- The Washington Times - Sunday, March 28, 2004

BAGHDAD — Gunmen opened fire yesterday on a convoy carrying Iraq’s minister of public works, killing a driver and a bodyguard and injuring two persons, the U.S.-led coalition said. The minister, Nisreen Berwari, was unharmed.

In another attack in the same city, Mosul, gunmen killed a Briton and a Canadian who were working as security guards for foreign electrical engineers at a power station. The attack appeared to be part of a campaign to undermine U.S.-led reconstruction efforts in Iraq.

The attacks highlighted the tenuous security situation in Iraq’s third-largest city, once a prime recruiting ground for the officer corps of Saddam Hussein’s military.

Mrs. Berwari was returning to Mosul from a meeting in the city of Dohuk when her convoy was attacked, said Kristi Clemens, a coalition spokeswoman in the capital, Baghdad.

Saro Qader, an official with the Kurdistan Democratic Party, called the attack an “assassination attempt.” Mrs. Berwari is a member of the party.

Iraqi police said the two men who were killed were bodyguards and that Mrs. Berwari was in another car that was not hit by gunfire.

Mrs. Berwari, who earned a degree at Harvard University’s John F. Kennedy School of Government in 1999, previously served as development minister in the Kurdistan regional government and with United Nations organizations in Iraq.

Another female political leader, Aqila al-Hashimi, was assassinated in September. She was a Shi’ite member of the Iraqi Governing Council.

The slain Briton and Canadian had been assigned to protect foreign engineers working for General Electric Co., a coalition spokesman said on the condition of anonymity. GE is helping rebuild Iraq’s decrepit electrical infrastructure, which has suffered owing to war, neglect and years of sanctions.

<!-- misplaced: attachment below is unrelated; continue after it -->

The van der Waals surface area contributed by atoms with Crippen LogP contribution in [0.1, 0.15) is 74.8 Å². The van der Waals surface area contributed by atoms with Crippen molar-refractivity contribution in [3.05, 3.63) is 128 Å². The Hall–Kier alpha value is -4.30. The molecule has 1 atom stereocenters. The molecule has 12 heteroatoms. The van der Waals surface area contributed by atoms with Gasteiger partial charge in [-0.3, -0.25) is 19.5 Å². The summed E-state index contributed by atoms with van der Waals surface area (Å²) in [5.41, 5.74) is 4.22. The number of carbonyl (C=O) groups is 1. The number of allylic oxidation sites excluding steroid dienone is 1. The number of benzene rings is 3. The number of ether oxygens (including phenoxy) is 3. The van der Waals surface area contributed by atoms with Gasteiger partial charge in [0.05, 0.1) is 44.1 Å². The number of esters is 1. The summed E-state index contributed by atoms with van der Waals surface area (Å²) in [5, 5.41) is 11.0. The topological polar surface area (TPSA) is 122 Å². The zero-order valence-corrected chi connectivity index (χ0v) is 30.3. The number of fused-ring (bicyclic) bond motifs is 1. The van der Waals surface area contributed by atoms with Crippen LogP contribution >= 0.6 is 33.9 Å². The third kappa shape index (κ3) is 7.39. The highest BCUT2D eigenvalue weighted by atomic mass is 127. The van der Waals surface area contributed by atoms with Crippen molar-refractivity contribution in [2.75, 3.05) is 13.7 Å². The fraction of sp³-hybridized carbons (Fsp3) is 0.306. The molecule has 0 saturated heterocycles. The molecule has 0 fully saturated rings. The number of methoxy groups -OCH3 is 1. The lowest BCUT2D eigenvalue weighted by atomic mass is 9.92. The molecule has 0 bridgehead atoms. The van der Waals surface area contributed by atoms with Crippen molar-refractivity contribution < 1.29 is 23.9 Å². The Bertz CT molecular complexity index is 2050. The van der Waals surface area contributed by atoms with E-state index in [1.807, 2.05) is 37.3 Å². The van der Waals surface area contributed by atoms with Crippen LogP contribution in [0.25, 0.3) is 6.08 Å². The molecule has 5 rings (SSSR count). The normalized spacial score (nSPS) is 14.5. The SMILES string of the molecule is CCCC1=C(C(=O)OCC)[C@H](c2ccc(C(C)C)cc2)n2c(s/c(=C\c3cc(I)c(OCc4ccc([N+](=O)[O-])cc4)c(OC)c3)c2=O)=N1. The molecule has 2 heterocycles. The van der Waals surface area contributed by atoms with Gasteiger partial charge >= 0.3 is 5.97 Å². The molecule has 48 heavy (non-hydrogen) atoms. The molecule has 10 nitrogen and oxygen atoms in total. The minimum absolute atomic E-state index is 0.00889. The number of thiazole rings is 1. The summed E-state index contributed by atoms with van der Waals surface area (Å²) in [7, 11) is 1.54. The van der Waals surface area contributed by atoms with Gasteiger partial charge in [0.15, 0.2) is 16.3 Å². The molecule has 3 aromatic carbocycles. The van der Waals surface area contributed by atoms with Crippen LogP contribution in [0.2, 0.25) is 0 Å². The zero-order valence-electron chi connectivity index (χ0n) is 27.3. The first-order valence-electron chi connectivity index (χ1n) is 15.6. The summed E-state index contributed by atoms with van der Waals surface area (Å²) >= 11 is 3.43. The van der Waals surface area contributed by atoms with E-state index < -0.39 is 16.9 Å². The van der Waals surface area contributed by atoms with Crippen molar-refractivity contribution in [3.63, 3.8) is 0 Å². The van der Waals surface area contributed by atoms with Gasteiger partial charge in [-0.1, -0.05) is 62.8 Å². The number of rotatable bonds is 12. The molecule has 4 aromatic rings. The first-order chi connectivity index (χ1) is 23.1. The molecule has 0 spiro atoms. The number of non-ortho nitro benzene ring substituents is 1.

U.S. soldiers and Iraqi police sealed off the area after the shooting. Witnesses saw two partly burned bodies, clad in flak jackets, lying beside a four-wheel drive vehicle that was on fire. One man had been shot in the head.

In London, the Foreign Office said one Briton had been killed. In Ottawa, the Canadian Foreign Ministry said a Canadian had died. Their names were not released.

This month, assailants have killed other Western civilians linked to reconstruction efforts — four American missionaries working on a water project in Mosul, two Finnish businessmen in Baghdad, a German and a Dutch national working on a water project south of the capital, and two American staffers with the coalition shot south of Baghdad.

U.S. military officials in Mosul say insurgents are shifting from attacks on American troops to targeting Iraqi security forces, and most recently civilians. The shift could be partly because there are fewer American soldiers in the area, and consequently fewer U.S. targets.

The U.S. military, however, says rebels are choosing civilians targets owing to frustration at a lack of success in attacking soldiers.

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